Green was only an accent color for the ‘Gators, so it’s a little jarring to see the familiar logo paired with an emerald bill. Looks great–too bad the eBay seller took sloppy photos. To my eye, the crown is a Yankees-esque midnight blue, despite purple being the color most synonomous with Norwich. The green buttons and gold eyelets are nice.

 

 

Orlando SunRays and Chicago Cubs

 

 

Here we have a glitch. The last year of the Orlando SunRays identity was 1992, and that year, they were still with the Twins. For the 1993 season, they began an affiliation with the Cubs, however, they changed their name to the Orlando Cubs for that season. So that means that this cap was produced following the PDC switch (likely fall 1992) and the development/unveiling of the new Orlando brand (likely winter ’92-’93). That calculation means that this is one of the earliest-made Pro-Line minor league caps in this group.

 

 

Quad Cities River Bandits and Houston Astros

 

 

This is similar to the Jamestown entry in that the crown and bill are the same color, and the full primary logo/script is featured. With matching eyelets, this is one of the most plain of all the Pro-Line caps. The Astros’ orange star logo certainly does pop against the black. It’s funny how some things come full circle. After lengthy breaks on both counts, the Astros are back to using that logo and the Bandits are back to affiliating with Houston.

 

 

Pawtucket Red Sox and Boston Red Sox

 

 

Some logos are timeless–this could be from basically any era in PawSox history. The red bill is atypical for the time (solid navy cap on field) but even the eyelets and button keep the conservative crown color.

 

 

Phoenix Firebirds and San Francisco Giants

 

 

This photographer did such a good job that I don’t even need to buy this beauty. With the Firebirds wordmark included, this is the full Phoenix logo rather than a copy of the cap logo. Ditto that for the Giants logo, which is distinct from the Clinton SF featured further up on this page, so I’m guessing it’s from a different year. The heather gray is a unique choice for this cap.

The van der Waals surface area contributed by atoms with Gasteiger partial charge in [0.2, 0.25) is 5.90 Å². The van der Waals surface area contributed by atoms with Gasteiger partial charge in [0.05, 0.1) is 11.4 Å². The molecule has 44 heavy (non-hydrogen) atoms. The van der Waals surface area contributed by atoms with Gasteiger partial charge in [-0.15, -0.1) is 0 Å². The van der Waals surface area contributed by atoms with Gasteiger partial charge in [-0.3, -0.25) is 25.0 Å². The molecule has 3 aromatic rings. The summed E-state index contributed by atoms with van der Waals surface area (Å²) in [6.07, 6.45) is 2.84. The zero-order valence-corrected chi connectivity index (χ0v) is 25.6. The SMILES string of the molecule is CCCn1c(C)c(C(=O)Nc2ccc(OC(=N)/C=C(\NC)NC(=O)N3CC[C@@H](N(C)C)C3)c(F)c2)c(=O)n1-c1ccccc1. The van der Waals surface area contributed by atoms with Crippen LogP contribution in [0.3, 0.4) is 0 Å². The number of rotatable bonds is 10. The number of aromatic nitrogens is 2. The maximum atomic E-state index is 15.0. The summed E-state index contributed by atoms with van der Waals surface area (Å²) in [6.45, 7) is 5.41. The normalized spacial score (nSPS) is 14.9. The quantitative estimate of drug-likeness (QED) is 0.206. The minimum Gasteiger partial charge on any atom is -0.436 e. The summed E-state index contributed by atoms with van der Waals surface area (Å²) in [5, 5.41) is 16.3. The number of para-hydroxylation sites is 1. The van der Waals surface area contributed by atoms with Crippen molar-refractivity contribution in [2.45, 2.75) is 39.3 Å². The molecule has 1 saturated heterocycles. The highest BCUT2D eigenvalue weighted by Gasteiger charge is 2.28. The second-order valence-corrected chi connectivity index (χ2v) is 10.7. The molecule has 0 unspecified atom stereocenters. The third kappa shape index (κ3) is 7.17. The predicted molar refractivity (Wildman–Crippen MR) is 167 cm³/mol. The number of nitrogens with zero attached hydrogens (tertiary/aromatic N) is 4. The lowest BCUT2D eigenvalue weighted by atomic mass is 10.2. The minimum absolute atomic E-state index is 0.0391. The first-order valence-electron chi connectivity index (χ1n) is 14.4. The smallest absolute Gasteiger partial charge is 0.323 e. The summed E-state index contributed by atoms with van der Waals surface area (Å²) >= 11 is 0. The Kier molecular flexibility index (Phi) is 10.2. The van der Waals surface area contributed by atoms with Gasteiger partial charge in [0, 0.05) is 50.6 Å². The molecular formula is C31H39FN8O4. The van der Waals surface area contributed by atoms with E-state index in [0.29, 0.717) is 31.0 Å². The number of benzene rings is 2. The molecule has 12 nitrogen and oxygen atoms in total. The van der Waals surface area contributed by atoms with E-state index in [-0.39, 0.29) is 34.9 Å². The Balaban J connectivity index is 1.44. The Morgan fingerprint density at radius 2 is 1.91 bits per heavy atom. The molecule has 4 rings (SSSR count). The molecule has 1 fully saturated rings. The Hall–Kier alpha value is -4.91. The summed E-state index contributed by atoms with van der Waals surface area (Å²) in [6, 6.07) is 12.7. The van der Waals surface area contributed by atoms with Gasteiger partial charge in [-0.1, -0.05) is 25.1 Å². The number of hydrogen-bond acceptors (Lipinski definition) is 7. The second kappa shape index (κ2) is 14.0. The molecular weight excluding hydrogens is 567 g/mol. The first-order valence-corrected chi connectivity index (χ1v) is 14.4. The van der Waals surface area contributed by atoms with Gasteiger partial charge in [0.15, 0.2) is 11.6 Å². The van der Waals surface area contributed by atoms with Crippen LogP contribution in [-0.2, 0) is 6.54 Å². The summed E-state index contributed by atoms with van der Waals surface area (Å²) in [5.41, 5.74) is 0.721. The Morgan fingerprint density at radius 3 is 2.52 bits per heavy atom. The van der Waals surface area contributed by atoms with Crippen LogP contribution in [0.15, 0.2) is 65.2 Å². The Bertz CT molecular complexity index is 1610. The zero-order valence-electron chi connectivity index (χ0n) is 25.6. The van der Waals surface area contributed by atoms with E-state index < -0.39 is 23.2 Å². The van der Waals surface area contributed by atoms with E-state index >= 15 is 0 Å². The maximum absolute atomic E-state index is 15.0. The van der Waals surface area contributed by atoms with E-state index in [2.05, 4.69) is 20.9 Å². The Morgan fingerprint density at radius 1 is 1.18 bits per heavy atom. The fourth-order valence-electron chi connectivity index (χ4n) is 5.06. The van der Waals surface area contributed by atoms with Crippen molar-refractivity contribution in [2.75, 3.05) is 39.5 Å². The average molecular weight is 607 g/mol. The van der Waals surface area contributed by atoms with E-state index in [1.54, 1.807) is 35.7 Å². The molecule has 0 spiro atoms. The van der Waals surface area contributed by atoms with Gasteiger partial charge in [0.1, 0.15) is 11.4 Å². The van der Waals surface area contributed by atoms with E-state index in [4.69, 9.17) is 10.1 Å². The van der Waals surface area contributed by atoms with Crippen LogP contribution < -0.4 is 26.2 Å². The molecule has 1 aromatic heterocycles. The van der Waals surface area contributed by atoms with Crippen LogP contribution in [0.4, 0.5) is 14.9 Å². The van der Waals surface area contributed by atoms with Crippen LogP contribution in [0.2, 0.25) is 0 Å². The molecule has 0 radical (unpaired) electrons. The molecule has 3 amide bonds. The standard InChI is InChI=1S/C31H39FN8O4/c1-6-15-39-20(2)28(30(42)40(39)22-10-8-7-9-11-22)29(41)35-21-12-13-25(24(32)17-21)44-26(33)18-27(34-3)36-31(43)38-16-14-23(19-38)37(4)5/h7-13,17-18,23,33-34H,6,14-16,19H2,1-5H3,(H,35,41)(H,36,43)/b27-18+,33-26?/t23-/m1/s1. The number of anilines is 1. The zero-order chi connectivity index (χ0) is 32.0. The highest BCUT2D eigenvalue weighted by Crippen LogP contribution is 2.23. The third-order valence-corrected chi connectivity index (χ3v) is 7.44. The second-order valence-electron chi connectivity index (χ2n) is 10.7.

Portland (OR) Beavers and Minnesota Twins

 

 

Another one from the 1993 poster. The most common version of this cap worn by the on-field Beavers was the black (navy?) crown with red bill treatment, so this is basically just a color inversion. I wish the eBay photographer had done a more careful job.

 

 

Portland (ME) Sea Dogs and Florida Marlins

 

 

This cap is as straightforward as can be. The teal-era Sea Dogs were cutting edge enough, in that the bill/eyelets/button are all on-field accurate. Marlins logo on back is the same as the High Desert/Kane County version shown earlier.

 

 

Prince William Cannons and New York Yankees

 

 

Another cap in the gray series, this one showing the short-lived baseball bat cannon logo in excellent detail. Unfortunately this eBay seller’s photo spread is frustrating. There’s the Mickey Mouse background, the weird angle for the back photo, and no clear view of the button on top. There is just enough of a glimpse to make out a black/midnight button to go with the red eyelets.

 

 

Rancho Cucamonga Quakes and San Diego Padres

 

 

Oh man, that teal looks good enough to take a bite of, and it sure contrasts nicely with the gray. Interesting choice for the Quakes to go with the full nickname script on the cap. Love the two-tone Padres logo on the back. This one is a beauty.